Moreover, with the current visual search paradigm we exclude the presence of a temporal congruity effect (Schwarz & Stein, 1998) resulting from attentional capture (cf. Risko et al., 2013), since temporal congruity applies merely to situations in which two stimuli (one numerically small and one numerically large digit) are processed sequentially. Even if one supposes that items were processed strictly sequentially and that the target digit in the present paradigm was always processed first, the account of temporal congruity requires the additional assumption that participants stopped their visual search after they have processed the first distractor. First, this assumption of an early termination is in conflict with the set size effects found in all experiments. Second, even if the processing would sometimes be restricted to the target and one distractor, this distractor was in 43 to 47 % of the cases of the same numerical size as the target and could not induce any cognitive interference. We therefore consider this explanation for the observed size congruity effect as very unlikely.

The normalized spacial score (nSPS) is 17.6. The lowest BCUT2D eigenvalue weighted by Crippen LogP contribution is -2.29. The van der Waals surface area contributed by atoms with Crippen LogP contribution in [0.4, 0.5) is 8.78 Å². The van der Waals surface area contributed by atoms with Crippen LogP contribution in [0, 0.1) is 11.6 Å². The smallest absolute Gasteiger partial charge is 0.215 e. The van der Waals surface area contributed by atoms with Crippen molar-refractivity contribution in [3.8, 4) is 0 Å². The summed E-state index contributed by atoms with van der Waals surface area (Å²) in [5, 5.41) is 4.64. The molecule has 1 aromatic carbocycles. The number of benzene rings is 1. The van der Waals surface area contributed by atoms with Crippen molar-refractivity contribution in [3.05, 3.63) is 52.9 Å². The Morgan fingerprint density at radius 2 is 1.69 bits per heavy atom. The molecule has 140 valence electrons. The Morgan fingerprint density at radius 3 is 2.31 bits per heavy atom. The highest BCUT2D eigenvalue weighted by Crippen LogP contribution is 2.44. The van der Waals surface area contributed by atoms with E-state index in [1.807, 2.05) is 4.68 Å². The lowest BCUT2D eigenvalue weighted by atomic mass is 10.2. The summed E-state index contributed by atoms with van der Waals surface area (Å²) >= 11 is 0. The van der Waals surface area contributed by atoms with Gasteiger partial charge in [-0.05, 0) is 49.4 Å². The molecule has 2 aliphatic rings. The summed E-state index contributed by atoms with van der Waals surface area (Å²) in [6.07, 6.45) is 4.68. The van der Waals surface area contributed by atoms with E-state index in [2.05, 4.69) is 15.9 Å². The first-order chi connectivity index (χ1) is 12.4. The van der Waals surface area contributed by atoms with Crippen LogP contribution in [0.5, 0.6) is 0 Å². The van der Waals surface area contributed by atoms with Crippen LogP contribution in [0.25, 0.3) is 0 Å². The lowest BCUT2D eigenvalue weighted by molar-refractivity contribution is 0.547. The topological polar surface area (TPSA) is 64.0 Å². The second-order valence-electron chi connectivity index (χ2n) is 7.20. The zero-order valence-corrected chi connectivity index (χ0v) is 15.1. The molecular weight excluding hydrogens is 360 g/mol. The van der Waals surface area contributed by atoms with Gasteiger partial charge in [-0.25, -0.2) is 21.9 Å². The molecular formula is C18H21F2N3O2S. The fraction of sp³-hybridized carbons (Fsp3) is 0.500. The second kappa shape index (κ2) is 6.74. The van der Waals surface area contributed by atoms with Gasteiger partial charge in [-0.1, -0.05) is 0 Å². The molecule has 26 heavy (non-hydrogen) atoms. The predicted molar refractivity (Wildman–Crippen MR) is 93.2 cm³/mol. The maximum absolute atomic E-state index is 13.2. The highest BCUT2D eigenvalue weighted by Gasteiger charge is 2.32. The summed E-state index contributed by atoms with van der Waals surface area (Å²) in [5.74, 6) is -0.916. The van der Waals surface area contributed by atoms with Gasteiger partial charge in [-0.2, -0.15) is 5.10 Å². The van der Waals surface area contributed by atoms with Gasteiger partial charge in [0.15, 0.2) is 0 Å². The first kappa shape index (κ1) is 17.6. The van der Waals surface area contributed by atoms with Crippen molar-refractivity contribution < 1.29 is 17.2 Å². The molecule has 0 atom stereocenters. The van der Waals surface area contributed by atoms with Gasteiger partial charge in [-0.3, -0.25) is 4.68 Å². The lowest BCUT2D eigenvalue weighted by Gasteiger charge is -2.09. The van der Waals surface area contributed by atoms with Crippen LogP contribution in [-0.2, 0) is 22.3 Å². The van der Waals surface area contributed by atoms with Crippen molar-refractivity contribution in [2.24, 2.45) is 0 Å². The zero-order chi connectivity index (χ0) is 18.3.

The present findings are, however, in line with different recent general proposals which assume that attention and the coding of magnitude information are two mutually dependent processes (e.g. Risko et al., 2013; Fischer et al., 2003). While Fisher et al. (2003) argued that numerical size has an influence on spatial attention, Risko et al. (2013) further discuss a possible influence of attention on magnitude judgements. More specifically, they speculated that if different types of magnitude share a common code (Walsh, 2003), then ‘bias[ing] attention to one type of magnitude […] could produce a bias to attend to a similar dimension of other types of magnitude’ and ‘looking for larger objects might bias one to attend to large numbers’ (Risko et al., 2013, p. 1146). The present study now provides the first direct evidence for exactly this notion: directing attention to the physically larger item during a visual search seems to produce an unintentional bias to attend to the numerically large items as well. Importantly, this was not the case if the visual search was guided by stimulus features that are not size-related (e.g. colour), emphasising that the current finding represents an interaction between two sources of magnitude information. Moreover, magnitude interaction was enlarged when targets and distractors were numerically more distant, even if perceptual features were kept constant. Based on earlier findings which demonstrated that semantic distance between numbers affects a numerical size comparison between them (Moyer & Landauer, 1967; Dehaene et al., 1990), an enlarged congruity effect between numerical and physical size for the numerically more distant target and distractor items in the search array indicates that numerical size is being processed and affects the visual search. Together, these findings are reassuring us that the search time differences observed in the two experiments are not the consequence of an advantage of numerically larger target digits in visual search, but are indeed a result of an interaction between number meaning and physical size, that is, a size congruity effect in visual search. The current findings are therefore in line with the notion that numerical information is processed by a generalised magnitude system (Walsh, 2003) which originally emerged to serve perception and action.